It’s changed over the years. The first few times we visited – many moons ago, customarily for lunch – the Greenhouse in Mayfair was a place populated by suits. But that was before the dining room was bathed in the light of a second Michelin star. And Mayfair was different then. Pre-Little House. Pre-Arts Club redux. These days, it’s a different kind of destination, and The Greenhouse is so much more than a banker’s canteen.
On a Saturday night you’ll find Mount Street-clad Asian gourmets on European tours, and locals celebrating significant occasions. There’s a glass room-within-a-room that serves as the private dining space – offering a level of seclusion, but still allowing you to feel like you’re a part of the restaurant. Why does anyone ever book a private dining room that’s an afterthought in a basement? Or, as at the likes of Nobu, just a vanilla hotel function suite. We’d rather stay home.
There have been major changes over the years at The Greenhouse: Today it’s Arnaud Bignon rather than Antonin Bonnet in the kitchen. Bonnet was good, but Bignon really is one of the best chef’s cooking in London right now. He worked under Éric Fréchon at Epicure at Le Bristol and The Greenhouse showcases a similar style to Fréchon’s – big on meticulous French technique (best demonstrated in the £110 Tasting Menu, or the longer £125 Discovery Menu) – but it has broad horizons, most obviously and pleasingly in an easterly direction.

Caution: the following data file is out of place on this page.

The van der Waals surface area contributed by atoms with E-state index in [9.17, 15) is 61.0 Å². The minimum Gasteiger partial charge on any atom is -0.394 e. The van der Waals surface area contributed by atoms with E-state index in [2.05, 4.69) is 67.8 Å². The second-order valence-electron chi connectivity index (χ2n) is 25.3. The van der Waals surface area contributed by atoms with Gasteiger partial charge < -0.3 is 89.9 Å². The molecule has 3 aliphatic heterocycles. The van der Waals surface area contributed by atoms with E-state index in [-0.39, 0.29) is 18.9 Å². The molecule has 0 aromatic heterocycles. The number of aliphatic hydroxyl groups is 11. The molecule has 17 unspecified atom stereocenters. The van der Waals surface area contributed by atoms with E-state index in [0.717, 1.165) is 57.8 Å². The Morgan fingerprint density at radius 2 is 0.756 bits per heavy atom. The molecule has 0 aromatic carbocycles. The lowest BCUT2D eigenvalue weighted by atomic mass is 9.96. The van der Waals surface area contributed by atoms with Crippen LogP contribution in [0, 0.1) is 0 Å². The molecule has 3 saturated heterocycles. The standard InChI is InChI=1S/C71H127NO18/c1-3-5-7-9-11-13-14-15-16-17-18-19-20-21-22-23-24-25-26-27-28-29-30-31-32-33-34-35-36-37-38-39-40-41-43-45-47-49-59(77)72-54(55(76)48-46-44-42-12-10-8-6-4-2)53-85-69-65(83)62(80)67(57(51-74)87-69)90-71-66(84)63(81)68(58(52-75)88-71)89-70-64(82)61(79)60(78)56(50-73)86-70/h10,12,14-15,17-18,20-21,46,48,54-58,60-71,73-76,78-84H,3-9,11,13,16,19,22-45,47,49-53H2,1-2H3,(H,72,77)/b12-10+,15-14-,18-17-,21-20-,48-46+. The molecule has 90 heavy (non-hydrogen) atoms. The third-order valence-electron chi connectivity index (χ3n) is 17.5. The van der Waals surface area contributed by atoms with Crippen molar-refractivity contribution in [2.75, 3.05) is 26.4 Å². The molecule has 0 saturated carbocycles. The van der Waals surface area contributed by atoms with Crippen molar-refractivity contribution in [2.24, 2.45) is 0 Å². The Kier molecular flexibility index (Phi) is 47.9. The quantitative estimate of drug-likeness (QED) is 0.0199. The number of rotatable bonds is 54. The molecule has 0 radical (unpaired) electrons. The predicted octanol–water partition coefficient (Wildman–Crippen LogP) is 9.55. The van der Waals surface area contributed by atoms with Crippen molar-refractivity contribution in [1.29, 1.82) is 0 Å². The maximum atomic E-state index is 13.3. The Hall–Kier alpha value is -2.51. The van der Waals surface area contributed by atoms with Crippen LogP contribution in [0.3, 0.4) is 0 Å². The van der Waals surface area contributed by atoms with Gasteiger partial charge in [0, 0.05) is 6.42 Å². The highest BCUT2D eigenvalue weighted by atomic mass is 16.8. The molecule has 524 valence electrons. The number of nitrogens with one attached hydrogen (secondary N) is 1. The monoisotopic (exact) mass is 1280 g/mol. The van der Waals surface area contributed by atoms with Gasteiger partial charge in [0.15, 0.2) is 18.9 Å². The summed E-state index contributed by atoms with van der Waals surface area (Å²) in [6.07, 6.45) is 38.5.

You can feel the despair in the server’s hands…
After a salvo of amuse-bouche, dishes include Orkney scallop, freshened up with yuzu; lobster, with blackberry and shimeji; monkfish with banana, kaffir lime and dukkah, and some memorable deserts – the miyagawa citrus fruit makes an appearance as one of the few ingredients that has flown long haul rather than been sourced in the UK.
Service at The Greenhouse is just the right side of formal – it’s studied but not glacial. And perfection is all. If – as on a recent visit – the contents of a lobster claw should arrive at your table horizontal rather than vertical, as plated, you can feel the despair in the server’s hands…
The pairings globe trot with élan: from a bright Riesling from Crawford River, Australia to a sticky from Mosel, Germany.
What really makes The Greenhouse so good, in a world where restaurants think it’s okay to “respectfully” request their tables back after 90 minutes, is the overall sense of sophistication. There’s no music. The acoustics of the room are perfect. Look out of the window and you feel as if you’re in a secret garden. Look across the room, and people have dressed for dinner, not to go bowling. The lighting is flattering, but you can see properly. Just about every table has eyes out. And you know what’s really wonderful about The Greenhouse? It has tablecloths. Remember tablecloths? God. Weren’t they wonderful?
The Greenhouse may be expensive, but we’ve greedily racked up £100 at Barrafina in about 45 minutes. And that’s sitting on a stool after having queued for an hour. And sometimes you just want somewhere special that doesn’t slap you around with how fabulously Millennial it is. C
The Greenhouse, 27a Hay’s Mews, London W1J 5NY UK
020-7499 3331; greenhouserestaurant.co.uk